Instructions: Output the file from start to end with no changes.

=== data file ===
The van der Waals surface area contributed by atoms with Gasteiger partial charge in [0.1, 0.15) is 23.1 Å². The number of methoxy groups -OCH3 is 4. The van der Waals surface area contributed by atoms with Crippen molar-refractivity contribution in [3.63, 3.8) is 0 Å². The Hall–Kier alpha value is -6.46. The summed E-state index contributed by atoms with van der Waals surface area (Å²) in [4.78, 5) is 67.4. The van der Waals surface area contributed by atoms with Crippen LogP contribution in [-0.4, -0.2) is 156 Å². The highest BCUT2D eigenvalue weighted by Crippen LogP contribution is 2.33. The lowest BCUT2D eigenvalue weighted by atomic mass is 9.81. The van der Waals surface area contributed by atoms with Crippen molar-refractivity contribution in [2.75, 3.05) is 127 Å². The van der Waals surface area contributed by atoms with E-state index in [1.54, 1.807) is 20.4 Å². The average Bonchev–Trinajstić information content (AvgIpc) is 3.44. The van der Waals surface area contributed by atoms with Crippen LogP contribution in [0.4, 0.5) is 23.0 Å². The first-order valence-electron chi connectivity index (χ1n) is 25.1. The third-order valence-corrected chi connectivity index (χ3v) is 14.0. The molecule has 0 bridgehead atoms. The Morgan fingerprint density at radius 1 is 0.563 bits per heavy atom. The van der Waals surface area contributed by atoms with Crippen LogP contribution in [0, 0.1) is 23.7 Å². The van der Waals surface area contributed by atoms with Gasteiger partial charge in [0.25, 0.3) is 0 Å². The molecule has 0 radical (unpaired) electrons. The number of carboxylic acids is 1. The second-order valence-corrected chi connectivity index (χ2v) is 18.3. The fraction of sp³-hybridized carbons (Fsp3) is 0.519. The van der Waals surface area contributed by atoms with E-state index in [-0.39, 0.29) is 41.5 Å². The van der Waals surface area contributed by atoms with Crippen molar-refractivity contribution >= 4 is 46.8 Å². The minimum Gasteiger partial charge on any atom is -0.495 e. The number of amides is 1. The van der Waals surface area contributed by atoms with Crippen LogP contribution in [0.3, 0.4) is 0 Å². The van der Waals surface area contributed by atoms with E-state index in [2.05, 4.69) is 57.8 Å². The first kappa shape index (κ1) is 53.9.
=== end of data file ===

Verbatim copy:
The van der Waals surface area contributed by atoms with Gasteiger partial charge in [0.1, 0.15) is 23.1 Å². The number of methoxy groups -OCH3 is 4. The van der Waals surface area contributed by atoms with Crippen molar-refractivity contribution in [3.63, 3.8) is 0 Å². The Hall–Kier alpha value is -6.46. The summed E-state index contributed by atoms with van der Waals surface area (Å²) in [4.78, 5) is 67.4. The van der Waals surface area contributed by atoms with Crippen LogP contribution in [-0.4, -0.2) is 156 Å². The highest BCUT2D eigenvalue weighted by Crippen LogP contribution is 2.33. The lowest BCUT2D eigenvalue weighted by atomic mass is 9.81. The van der Waals surface area contributed by atoms with Crippen molar-refractivity contribution in [2.75, 3.05) is 127 Å². The van der Waals surface area contributed by atoms with E-state index in [1.54, 1.807) is 20.4 Å². The average Bonchev–Trinajstić information content (AvgIpc) is 3.44. The van der Waals surface area contributed by atoms with Crippen LogP contribution in [0.4, 0.5) is 23.0 Å². The first-order valence-electron chi connectivity index (χ1n) is 25.1. The third-order valence-corrected chi connectivity index (χ3v) is 14.0. The molecule has 0 bridgehead atoms. The Morgan fingerprint density at radius 1 is 0.563 bits per heavy atom. The van der Waals surface area contributed by atoms with Crippen LogP contribution in [0, 0.1) is 23.7 Å². The van der Waals surface area contributed by atoms with Gasteiger partial charge in [0.25, 0.3) is 0 Å². The molecule has 0 radical (unpaired) electrons. The number of carboxylic acids is 1. The second-order valence-corrected chi connectivity index (χ2v) is 18.3. The fraction of sp³-hybridized carbons (Fsp3) is 0.519. The van der Waals surface area contributed by atoms with E-state index in [-0.39, 0.29) is 41.5 Å². The van der Waals surface area contributed by atoms with Crippen molar-refractivity contribution >= 4 is 46.8 Å². The minimum Gasteiger partial charge on any atom is -0.495 e. The number of amides is 1. The van der Waals surface area contributed by atoms with Crippen LogP contribution in [0.3, 0.4) is 0 Å². The van der Waals surface area contributed by atoms with E-state index in [2.05, 4.69) is 57.8 Å². The first kappa shape index (κ1) is 53.9.